Learn more about Liz Kennedy at RNB Entertainment Group.
Liz Kennedy is a San Francisco-based singer-songwriter with a warm, intimate sound that ranges from pop to folk, and stepping into gospel to jazz territories. Her voice wraps itself around you with a rare maturity, evoking comparisons to hit artists such as Norah Jones and Bonnie Raitt. Her latest album, Clean White Shirt speaks of honesty, love and life, and its excellent songwriting is complimented by masterful instrumental performances.
Liz grew up with a wide range of influences, something reflected in her music. "I grew up listening to Frank Sinatra on my parents' hi-fi. It was shaped like a big block of ice that split in the middle, made of maple with big plastic knobs. It played every record size. My brother and I were also treated to a constant stream of Louis Prima, Ella, Count Basie, the songs of Jerome Kern, Cole Porter, George Gershwin, Irving Berlin -- all the greats. Some 'not so greats', too. My parents were not completely selective. There are some songs from the Ray Connif Singers I still can't get out of my head -- something about buttons and bows. All this music sometimes had a dreaded effect, my parents gazing into each other's eyes and, (groan), dancing in the kitchen. Always a sight as my mother was a good foot shorter than my father."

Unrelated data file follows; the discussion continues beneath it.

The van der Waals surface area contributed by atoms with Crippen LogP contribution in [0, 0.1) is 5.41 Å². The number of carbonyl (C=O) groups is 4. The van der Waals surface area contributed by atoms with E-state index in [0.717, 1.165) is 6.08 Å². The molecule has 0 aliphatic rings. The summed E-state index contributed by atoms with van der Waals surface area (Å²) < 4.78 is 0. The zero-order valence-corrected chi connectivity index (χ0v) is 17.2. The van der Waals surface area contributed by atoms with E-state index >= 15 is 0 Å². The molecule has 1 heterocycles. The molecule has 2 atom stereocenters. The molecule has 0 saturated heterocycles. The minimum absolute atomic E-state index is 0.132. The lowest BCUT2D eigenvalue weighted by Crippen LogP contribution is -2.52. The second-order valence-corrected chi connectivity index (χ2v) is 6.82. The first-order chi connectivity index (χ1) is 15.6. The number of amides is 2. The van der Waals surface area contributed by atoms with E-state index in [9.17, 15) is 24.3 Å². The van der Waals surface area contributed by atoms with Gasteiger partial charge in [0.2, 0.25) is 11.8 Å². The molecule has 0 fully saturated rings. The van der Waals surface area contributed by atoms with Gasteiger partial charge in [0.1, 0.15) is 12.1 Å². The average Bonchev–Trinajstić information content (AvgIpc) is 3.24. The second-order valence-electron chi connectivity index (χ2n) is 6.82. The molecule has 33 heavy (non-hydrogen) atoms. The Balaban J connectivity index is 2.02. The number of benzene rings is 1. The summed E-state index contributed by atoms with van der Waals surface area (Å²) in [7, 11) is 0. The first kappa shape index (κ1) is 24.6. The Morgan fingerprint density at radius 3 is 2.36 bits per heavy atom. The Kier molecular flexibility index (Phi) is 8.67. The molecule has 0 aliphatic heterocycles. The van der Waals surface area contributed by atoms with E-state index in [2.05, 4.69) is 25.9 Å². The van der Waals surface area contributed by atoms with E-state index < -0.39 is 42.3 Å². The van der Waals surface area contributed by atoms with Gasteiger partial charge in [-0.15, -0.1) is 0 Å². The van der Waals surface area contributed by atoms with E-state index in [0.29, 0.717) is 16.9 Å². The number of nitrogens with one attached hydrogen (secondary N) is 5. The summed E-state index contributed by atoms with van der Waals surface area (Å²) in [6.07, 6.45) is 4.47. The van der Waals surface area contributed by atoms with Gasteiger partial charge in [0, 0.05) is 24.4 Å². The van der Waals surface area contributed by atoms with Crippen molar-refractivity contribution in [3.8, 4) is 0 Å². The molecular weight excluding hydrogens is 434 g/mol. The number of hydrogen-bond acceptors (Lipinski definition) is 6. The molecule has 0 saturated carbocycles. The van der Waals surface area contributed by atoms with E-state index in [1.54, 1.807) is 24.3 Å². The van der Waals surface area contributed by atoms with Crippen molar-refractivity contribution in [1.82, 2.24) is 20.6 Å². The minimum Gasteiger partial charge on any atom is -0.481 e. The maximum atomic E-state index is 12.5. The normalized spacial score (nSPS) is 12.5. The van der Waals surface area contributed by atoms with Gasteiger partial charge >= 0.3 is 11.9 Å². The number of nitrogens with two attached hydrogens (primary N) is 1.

"There was the car radio, too, in the early days when it was still controlled by my parents. I have loud memories of my father clicking beats with his ring on the steering wheel to Ray Charles or Rosemary Clooney. I was also whisked off to musicals regularly and thankfully. I loved them and know them well. I'd be great to be stuck with on a desert island. Great if you like musicals."
"When I was twelve it was the Fantasticks and on its heels a brief love affair with the major seventh chord. It was then I set about writing my own songs, even my own musical (loaded with major sevenths!). The pool of inspiration grew as I did."
"There was always great folk music thanks to my brother. He bought "Freewheelin" Bob Dylan the year it came out. Later came the Beatles, Carol King, Randy Newman, Paul Simon, Steve Winwood, Stephen Stills, and Bonnie Raitt, to name a few."